Thursday, February 23, 2017



The U.S. has lost five million manufacturing jobs since 2000. [..] But if you look at the facts, China isn’t taking manufacturing jobs, robots are. Nearly 90 percent of the output of these vanished jobs remained in the U.S. and was replaced by robots. Assembly line jobs disappearing should not be seen as a problem, but as a sign of progress (although it’s very tough for those who lost their jobs). Before electricity, we had lamplighters to light and maintain street lights; before alarm clocks, “knocker-uppers” would go to the home of their clients and knock on the door. Today, we want to bring back assembly line jobs that robots now perform?[..]

The Obama administration took a shot at trying to balance the difference between employer demand and skilled workers with the TechHire initiative. The goal: to expand tech talent pipelines, especially alternative education organizations that could provide U.S. citizens with IT skills.

The first $100 million pledge was passed by Congress in 2015, followed by a $150 million funding in 2016. Coding bootcamps (the technical high schools of this decade) were among the beneficiaries. They are training the next generation of blue-collar workers: junior developers who are taking jobs that require little expertise in tech, and there are plenty of those.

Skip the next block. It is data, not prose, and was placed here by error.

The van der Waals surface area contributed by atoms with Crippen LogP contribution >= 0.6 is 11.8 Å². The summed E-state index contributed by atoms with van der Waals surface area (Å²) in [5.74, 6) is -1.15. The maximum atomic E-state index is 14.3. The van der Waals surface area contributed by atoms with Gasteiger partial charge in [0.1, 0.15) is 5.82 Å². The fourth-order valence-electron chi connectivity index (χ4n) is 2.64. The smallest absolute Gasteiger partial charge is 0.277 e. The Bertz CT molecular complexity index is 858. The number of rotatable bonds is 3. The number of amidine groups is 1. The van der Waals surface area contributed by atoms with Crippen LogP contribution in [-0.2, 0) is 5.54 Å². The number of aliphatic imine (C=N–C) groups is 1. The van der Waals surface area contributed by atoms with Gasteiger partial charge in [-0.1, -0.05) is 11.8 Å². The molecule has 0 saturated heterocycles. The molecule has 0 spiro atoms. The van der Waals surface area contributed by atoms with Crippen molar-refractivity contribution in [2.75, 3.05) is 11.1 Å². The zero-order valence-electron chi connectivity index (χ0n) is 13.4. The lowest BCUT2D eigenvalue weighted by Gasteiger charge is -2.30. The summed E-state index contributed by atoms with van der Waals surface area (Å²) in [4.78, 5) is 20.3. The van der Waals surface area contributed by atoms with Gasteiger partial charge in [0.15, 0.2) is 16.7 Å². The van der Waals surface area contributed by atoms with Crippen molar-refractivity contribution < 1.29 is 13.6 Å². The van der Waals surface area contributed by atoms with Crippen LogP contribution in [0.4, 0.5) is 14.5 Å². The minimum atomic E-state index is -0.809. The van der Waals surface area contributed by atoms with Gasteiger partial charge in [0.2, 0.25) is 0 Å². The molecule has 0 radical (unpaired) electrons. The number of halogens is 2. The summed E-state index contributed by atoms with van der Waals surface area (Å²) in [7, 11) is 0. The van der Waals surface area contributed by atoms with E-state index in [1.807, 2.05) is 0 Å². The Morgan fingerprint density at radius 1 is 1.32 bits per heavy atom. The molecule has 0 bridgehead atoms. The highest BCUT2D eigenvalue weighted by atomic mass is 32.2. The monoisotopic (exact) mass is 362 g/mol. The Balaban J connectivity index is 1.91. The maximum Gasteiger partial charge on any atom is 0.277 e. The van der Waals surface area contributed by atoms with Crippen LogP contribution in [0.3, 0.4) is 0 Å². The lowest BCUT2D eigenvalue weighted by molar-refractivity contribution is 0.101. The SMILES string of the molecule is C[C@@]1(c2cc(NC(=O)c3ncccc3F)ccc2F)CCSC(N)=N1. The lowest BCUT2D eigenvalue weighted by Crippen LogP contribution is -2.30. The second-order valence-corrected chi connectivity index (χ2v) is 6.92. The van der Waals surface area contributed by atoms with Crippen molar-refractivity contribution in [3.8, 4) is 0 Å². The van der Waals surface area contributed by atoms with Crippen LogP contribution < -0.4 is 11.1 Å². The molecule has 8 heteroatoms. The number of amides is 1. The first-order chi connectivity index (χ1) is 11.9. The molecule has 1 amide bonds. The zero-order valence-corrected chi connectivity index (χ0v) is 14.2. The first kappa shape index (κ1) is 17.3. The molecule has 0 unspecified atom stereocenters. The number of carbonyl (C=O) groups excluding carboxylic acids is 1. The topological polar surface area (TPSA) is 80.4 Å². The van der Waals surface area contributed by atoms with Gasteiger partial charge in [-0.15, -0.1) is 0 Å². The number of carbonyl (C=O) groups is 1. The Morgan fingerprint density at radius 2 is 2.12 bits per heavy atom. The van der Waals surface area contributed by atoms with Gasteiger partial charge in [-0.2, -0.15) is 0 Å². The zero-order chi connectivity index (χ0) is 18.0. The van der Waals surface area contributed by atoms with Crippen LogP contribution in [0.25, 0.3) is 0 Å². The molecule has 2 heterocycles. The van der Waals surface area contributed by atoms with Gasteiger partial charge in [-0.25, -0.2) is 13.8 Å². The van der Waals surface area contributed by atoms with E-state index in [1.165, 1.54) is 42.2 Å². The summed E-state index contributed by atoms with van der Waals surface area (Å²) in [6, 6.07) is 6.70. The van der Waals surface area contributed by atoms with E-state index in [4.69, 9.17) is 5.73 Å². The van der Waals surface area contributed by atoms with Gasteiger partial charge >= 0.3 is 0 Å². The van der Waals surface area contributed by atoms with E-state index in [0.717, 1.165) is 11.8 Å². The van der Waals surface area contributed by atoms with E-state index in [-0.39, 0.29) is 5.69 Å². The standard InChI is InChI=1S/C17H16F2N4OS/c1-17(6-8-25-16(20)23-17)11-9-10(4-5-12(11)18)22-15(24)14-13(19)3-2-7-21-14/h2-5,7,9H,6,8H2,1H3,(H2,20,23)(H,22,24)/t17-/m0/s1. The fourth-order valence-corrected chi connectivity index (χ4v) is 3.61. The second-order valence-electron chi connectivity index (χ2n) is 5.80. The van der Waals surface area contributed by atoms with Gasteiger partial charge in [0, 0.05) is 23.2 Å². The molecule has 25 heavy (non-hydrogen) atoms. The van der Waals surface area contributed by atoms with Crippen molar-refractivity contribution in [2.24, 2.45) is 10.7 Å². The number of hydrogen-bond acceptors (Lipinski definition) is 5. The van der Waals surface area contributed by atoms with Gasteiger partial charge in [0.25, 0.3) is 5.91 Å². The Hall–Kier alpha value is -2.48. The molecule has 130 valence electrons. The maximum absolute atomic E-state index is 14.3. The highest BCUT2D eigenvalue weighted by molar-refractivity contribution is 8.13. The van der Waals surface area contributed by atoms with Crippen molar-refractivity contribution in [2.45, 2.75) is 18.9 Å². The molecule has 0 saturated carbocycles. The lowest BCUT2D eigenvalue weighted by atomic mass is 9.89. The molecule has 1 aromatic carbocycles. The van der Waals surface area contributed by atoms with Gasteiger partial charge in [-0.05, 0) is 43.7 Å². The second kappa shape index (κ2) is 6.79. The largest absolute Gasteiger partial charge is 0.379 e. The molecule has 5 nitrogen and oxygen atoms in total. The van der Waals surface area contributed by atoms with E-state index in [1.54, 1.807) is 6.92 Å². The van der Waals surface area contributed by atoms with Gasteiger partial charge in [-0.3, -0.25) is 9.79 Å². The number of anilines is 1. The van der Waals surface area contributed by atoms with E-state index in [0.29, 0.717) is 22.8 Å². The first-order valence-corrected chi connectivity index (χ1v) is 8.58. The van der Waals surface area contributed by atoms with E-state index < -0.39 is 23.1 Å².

But our economy is rapidly digitizing, and so should our workforce. Leading companies in all industries are being disrupted by newcomers who are rethinking their businesses by leveraging software. Uber is not a “tech” company; it’s a transportation company. Amazon isn’t a tech company either; it’s a retail company. [..]

Bootcamps aren’t enough, and centuries-old college methods are expensive, slow, and inefficient. Companies that need highly skilled software engineers are starting to understand that the lack of talent will not be solved anytime soon. If we want to reduce our dependence on skilled immigrants, then we’ll have to find a way to fill this gap within our own borders or risk losing the companies who need these workers. For example, Google saw no choice but to try to solve this education puzzle itself. [..] But education is not a core competence of most technology companies. We have to find a better solution.[..]. I hope [..] Betsy DeVos, will reshape the U.S. education model to better produce the types of workers the U.S. economy really needs.